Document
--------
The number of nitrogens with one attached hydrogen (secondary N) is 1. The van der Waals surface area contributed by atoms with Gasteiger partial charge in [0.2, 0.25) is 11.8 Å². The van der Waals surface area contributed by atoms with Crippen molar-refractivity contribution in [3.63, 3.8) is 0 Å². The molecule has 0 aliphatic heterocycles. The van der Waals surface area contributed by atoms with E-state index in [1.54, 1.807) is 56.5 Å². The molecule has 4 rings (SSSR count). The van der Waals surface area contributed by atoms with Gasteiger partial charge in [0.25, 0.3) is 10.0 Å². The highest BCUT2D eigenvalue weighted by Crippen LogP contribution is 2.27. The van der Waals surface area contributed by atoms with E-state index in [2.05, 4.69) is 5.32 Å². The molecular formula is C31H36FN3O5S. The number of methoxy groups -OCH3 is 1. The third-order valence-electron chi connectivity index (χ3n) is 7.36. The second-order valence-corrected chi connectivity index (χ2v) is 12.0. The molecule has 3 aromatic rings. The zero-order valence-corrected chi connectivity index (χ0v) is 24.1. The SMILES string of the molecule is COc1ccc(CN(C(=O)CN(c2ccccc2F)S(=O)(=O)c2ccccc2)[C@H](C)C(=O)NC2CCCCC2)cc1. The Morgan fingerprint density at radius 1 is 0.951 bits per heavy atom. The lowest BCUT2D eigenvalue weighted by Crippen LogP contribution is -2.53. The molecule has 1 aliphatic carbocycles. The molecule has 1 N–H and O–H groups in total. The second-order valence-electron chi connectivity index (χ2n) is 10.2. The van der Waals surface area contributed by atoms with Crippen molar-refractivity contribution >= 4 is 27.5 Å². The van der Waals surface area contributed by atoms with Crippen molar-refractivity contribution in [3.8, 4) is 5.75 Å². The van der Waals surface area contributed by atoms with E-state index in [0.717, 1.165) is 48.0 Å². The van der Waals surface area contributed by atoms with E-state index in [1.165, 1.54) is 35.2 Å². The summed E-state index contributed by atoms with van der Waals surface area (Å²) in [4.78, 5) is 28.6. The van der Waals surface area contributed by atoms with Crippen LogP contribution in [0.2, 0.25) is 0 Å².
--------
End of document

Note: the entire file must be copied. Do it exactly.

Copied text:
The number of nitrogens with one attached hydrogen (secondary N) is 1. The van der Waals surface area contributed by atoms with Gasteiger partial charge in [0.2, 0.25) is 11.8 Å². The van der Waals surface area contributed by atoms with Crippen molar-refractivity contribution in [3.63, 3.8) is 0 Å². The molecule has 0 aliphatic heterocycles. The van der Waals surface area contributed by atoms with E-state index in [1.54, 1.807) is 56.5 Å². The molecule has 4 rings (SSSR count). The van der Waals surface area contributed by atoms with Gasteiger partial charge in [0.25, 0.3) is 10.0 Å². The highest BCUT2D eigenvalue weighted by Crippen LogP contribution is 2.27. The van der Waals surface area contributed by atoms with E-state index in [2.05, 4.69) is 5.32 Å². The molecular formula is C31H36FN3O5S. The number of methoxy groups -OCH3 is 1. The third-order valence-electron chi connectivity index (χ3n) is 7.36. The second-order valence-corrected chi connectivity index (χ2v) is 12.0. The molecule has 3 aromatic rings. The zero-order valence-corrected chi connectivity index (χ0v) is 24.1. The SMILES string of the molecule is COc1ccc(CN(C(=O)CN(c2ccccc2F)S(=O)(=O)c2ccccc2)[C@H](C)C(=O)NC2CCCCC2)cc1. The Morgan fingerprint density at radius 1 is 0.951 bits per heavy atom. The lowest BCUT2D eigenvalue weighted by Crippen LogP contribution is -2.53. The molecule has 1 aliphatic carbocycles. The molecule has 1 N–H and O–H groups in total. The second-order valence-electron chi connectivity index (χ2n) is 10.2. The van der Waals surface area contributed by atoms with Crippen molar-refractivity contribution >= 4 is 27.5 Å². The van der Waals surface area contributed by atoms with Crippen molar-refractivity contribution in [3.8, 4) is 5.75 Å². The van der Waals surface area contributed by atoms with E-state index in [0.717, 1.165) is 48.0 Å². The van der Waals surface area contributed by atoms with E-state index in [1.165, 1.54) is 35.2 Å². The summed E-state index contributed by atoms with van der Waals surface area (Å²) in [4.78, 5) is 28.6. The van der Waals surface area contributed by atoms with Crippen LogP contribution in [0.2, 0.25) is 0 Å².